This last April, I was involved with a Discipleship Training Course, thanks to Dave Gustaveson, who I met shortly after getting back from my trip with Youth With A Mission. This course is Dave's vision for people who can't necessarily set aside their lives for 6 moths, but want to experience missions and the teaching that YWAM has to offer. This course is still roughly three months long, but only two nights a week.
A couple years ago as somebody right out of high school, I still had my doubts and reservations about going to my own DTS;
What would this do to my photography business?
I was in a relationship with a guy my senior year that didn't want me to go and was discouraging me from going.
I would be putting school off for at least a year and a half to two years due to the timing.
Was I just going because I didn't want to commit to a college or major?
I ended up going and had a really rough time, and when I got back, I was bitter and angry with YWAM, I was blaming them for the problems I caused for myself, and I didn't want to have anything to do with them again, I was done. And then I met Dave, and he convinced me to staff his class. I started to see this as an opportunity for healing, revelation, and just a chance to start again.
I had to laugh at myself a little bit when I was driving to the first meeting; I thought "you know, this is kind of a big commitment, I don't know if I can do this." This is after doing missions for 6 months, and two nights was too much. It's funny how we think like that, isn't it? I suppose that's what keeps so many of us from doing the things we want to do. I can't even commit to go to the gym once a week, and we do this all time time, especially with church and our spiritual lives.
We had several girls in my small group, but only two got to go on the outreach as well; Erika and Bree, who were about 10 years apart in age. That was one of the other goals Dave had is to reach the younger kids and get them excited for missions and actually get them out on the missions field.
The class had different speakers each week hitting most of the topics that we went over when I was in Hawaii, so to me it was like a chance at a do-over, to re-learn what I missed or was too tired for after weeks of morning breakfast duty.
But I remember one week that we were in intercession for millennials, and it all just hit me harder than it ever did when I was at YWAM. After getting back and now being surrounded by people who didn't love Christ, who walked away from Him for whatever reason, my heart just broke for my generation and especially for my friends. I regularly pray for some of my friends who God has given me words or vision for, I make an effort to intercede for their lives because sometimes that's all I really can do.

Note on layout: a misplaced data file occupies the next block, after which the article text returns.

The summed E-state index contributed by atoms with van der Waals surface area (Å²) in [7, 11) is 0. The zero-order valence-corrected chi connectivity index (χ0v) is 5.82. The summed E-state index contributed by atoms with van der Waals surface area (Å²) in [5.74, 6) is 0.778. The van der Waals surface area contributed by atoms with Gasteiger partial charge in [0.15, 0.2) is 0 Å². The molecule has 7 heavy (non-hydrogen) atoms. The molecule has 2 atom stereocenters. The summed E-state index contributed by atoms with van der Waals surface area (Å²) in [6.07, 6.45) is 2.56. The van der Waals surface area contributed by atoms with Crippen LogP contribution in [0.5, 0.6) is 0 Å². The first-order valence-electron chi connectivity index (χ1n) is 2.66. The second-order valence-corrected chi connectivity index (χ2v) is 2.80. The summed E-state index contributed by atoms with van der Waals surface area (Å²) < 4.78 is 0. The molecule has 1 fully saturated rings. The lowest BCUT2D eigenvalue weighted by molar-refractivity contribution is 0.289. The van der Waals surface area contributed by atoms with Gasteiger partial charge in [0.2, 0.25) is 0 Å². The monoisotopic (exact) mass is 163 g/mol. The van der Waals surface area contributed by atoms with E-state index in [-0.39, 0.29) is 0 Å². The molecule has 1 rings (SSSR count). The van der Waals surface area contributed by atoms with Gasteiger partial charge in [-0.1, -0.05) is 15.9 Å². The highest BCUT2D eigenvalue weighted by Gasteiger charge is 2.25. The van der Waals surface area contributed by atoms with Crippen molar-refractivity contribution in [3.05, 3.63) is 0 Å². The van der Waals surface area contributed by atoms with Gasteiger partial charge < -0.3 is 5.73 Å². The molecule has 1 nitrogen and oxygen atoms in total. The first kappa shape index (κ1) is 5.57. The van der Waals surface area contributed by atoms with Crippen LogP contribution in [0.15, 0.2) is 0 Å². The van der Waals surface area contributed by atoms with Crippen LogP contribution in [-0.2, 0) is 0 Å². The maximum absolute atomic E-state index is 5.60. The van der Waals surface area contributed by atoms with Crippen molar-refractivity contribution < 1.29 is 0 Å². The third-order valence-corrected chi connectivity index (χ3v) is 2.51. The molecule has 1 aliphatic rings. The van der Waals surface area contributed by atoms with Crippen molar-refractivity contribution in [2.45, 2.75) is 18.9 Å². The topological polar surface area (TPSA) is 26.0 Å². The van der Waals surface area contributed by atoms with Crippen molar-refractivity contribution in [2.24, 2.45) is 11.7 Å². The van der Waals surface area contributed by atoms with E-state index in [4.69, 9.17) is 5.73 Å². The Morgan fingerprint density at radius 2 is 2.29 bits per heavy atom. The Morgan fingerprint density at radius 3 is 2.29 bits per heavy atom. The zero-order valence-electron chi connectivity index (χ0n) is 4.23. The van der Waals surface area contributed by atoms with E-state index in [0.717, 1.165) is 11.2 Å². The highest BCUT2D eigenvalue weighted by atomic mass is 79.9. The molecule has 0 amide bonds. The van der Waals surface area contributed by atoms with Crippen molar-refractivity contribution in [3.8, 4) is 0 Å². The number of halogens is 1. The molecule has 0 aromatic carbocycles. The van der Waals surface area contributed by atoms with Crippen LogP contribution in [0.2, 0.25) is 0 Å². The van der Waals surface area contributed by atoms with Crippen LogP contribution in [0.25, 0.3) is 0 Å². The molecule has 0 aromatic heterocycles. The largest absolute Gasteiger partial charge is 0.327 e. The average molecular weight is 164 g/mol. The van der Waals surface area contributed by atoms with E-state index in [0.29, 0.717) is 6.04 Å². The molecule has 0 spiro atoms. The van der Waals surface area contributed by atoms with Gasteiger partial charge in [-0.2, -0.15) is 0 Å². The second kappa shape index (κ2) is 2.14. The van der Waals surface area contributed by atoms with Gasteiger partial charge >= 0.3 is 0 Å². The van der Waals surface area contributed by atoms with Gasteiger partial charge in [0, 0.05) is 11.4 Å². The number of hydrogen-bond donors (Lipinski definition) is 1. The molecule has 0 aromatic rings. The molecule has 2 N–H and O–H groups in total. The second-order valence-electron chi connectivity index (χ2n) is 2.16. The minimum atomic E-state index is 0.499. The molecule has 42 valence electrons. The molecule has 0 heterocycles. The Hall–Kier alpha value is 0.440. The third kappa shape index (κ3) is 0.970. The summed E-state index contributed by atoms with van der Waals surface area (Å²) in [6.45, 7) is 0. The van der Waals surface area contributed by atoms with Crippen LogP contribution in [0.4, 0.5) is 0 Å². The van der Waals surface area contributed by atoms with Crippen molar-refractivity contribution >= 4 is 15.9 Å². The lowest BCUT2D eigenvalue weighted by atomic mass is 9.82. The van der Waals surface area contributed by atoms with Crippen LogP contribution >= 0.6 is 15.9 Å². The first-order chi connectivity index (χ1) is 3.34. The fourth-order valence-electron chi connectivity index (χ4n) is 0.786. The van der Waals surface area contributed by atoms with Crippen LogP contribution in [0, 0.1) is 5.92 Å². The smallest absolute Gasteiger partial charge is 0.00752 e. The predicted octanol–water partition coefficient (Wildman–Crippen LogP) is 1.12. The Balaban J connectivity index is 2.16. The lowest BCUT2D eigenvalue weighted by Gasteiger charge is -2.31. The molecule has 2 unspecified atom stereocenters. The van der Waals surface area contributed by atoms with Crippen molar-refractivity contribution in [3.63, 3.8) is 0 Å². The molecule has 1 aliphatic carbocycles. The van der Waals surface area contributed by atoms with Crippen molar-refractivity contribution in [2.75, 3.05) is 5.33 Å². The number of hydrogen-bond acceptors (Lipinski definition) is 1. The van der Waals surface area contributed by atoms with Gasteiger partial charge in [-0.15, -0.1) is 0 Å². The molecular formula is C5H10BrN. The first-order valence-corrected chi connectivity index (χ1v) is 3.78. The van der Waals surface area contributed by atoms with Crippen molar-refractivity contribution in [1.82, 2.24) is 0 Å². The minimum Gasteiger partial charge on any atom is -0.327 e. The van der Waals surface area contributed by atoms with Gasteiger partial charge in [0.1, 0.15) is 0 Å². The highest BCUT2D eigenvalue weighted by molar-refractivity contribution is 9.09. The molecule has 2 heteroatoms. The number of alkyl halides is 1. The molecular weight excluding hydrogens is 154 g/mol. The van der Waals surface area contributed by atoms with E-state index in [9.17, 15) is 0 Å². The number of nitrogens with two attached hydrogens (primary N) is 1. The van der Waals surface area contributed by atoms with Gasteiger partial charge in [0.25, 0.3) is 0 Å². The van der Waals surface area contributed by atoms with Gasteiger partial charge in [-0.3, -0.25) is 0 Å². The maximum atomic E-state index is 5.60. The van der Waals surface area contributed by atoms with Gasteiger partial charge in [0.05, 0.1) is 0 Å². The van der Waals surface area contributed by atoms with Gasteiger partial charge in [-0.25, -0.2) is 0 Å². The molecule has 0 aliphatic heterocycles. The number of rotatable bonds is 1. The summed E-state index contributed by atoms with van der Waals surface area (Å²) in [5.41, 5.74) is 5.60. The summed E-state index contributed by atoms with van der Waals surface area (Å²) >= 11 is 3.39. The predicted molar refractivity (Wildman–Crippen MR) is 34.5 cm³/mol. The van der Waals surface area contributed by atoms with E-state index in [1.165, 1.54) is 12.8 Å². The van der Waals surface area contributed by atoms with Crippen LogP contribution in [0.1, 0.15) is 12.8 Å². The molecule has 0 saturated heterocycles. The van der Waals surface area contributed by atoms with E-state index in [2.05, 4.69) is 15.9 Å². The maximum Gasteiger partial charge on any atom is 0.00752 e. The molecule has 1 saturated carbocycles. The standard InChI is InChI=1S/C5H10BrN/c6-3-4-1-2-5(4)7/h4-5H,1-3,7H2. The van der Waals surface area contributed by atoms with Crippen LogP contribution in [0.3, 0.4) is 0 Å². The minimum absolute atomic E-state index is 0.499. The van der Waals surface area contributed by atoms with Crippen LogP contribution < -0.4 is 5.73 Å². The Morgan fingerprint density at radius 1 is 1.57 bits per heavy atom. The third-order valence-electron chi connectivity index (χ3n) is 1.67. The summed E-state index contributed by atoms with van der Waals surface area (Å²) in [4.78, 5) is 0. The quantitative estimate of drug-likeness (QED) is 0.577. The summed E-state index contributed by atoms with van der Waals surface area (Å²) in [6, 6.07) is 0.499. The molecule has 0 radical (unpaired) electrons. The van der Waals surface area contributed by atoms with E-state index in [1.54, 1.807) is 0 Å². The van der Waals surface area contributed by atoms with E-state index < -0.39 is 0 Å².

We have stopped dreaming for our futures, we've fallen into this transcendentalist movement that is so focused on the now, that we hardly aspire for greater things. The church has become very quiet regarding the world's problems, and they push them under the rug. We have so many fatherless children and abusive parents, and so much depression and loneliness, that we've all found ourselves lost and wanting more, but aren't exactly sure what anymore.
While some are called to other nations, I feel called to our generation. If we hold such a heavy influence on the direction of our nation and culture, why can't we use that same influence to reach out to our own? And this class, and the rest of YWAM is so focused on leading and influencing us to stay the path and continue to reach out when the rest of the church is going silent.
We need to be radical. We need to be loud. We need to share the gospel with everybody, even those who have already heard it. It's not a one time message, it's not an "accept the fact and move on," it requires you to give up yourself, let go of what you hold so tightly in order to follow the Kingdom of Heaven, and this world has become so much about "Me, Myself, and I" that letting it all go is a genuine struggle for so many, even for me, I have a difficult time with it, but I'm trying, and I'm working toward that.